Hello again. I must admit that after my long absence, I’m not sure how to inhabit my blog anymore. For years, I’ve toyed with the idea of posting my poems here. My friend Rosemerry Wahtola Trommer has such a lovely daily poetry website. But I’m not sure.
What I do know is this: I want to be back here to catch whomever happens to stumble onto my site. I want to figure out what will live here, how I will serve you, my reader. Right now I’m going to give in to my poetry impulse and post the poem I wrote yesterday. This one comes from so many places. It comes from my tween who listens to that song “Scars To Your Beautiful” by Alessia Cara. It’s from a lifetime of living in a media-drenched society that defines what “beautiful” means in such a narrow way. And it’s from the experience of having a head-shot photograph taken last week. I told the photographer about how all of my wedding photographs except for one show me smiling with closed lips. I was teased as a kid because my gums are swollen, larger than normal, decidedly not beautiful by the world’s standards. When I asked my teenager what photo I should pick between one with my lips sealed or one showing my gums, she said, “The real smile that shows your gums.”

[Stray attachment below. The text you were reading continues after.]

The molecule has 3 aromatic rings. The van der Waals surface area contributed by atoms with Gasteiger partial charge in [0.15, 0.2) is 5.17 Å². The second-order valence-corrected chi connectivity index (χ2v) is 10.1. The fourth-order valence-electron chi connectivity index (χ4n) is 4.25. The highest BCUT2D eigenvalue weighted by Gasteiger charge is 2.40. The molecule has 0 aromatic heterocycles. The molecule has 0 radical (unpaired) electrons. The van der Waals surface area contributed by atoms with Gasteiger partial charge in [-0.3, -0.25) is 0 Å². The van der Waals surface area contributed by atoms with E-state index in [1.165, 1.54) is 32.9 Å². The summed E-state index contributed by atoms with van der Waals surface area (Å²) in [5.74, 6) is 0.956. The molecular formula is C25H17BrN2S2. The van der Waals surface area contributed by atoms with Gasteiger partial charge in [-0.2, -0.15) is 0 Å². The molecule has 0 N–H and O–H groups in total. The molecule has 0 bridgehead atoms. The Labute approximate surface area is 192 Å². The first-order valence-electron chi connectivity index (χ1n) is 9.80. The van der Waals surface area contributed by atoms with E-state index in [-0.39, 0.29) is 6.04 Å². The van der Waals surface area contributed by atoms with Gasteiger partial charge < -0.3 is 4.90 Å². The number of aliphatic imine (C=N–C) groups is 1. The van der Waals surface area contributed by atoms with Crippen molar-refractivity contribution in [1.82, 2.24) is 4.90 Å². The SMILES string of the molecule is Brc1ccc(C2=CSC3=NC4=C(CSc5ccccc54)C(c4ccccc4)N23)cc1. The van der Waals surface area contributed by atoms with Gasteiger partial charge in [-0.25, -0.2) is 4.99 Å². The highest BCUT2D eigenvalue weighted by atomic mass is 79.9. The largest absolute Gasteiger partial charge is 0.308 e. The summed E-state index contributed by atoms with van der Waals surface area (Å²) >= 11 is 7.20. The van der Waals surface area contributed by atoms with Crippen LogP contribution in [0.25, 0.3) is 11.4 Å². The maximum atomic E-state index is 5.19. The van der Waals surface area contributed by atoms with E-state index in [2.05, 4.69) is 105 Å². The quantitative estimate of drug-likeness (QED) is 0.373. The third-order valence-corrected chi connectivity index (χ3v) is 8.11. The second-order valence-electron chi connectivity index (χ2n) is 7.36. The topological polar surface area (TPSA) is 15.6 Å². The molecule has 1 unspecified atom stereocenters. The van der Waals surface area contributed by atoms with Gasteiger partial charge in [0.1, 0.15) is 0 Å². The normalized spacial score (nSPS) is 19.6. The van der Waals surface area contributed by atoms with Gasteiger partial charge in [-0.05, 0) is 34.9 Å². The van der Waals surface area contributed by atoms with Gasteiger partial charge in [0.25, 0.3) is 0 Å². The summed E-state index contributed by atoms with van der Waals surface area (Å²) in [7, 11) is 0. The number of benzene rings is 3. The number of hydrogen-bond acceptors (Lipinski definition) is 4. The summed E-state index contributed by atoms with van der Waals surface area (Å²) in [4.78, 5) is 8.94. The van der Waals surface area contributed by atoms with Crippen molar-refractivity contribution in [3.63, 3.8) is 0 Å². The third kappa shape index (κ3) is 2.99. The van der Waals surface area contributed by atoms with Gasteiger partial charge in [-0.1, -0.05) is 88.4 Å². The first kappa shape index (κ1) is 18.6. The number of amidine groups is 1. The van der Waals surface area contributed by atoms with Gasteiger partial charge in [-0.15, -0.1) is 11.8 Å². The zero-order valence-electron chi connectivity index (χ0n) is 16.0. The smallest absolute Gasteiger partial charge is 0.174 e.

Real Beauty Wears a Life Story By Nancy Schatz Alton
I am forever surprised by my own reflection while the world’s images shout,
‘Here’s what BEAUTIFUL looks like!” —the word a sword we use to cut ourselves.
No red blood, only this thought before the bathroom mirror: ‘oh, that’s me again.’
Where are my sculpted cheeks, cut by Photoshop?
I left them in the magazine in my living room that speaks of permanent mascara,
countless corners to cut and buy on the way to beautiful.
I am the woman with hips holding up the face rounder than I imagined it to be
with fading eyelashes and dirty glasses, a stomach sculpted by babies, full of
after-dinner desert and 11 am muffins. I’m coffee-stained teeth, ridged fingernails,
lips bleeding hastily-placed gloss hiding overgrown gums that won me schoolyard taunts.
I am the way to beauty, cuddling daughters who love my belly-fat, my aching hips,
my wry eyebrow lift and awesome full-body laugh. I’m tight sciatica muscle,
morning-bike-ride-to-nowhere-strong. I’m hair dyed by my teenagers, blow-dried
between shower and lunch-making, held up by expensive jeans and thrift-store shoes,
photo-shopped by time, framed by story, looking at beautiful in the bathroom mirror.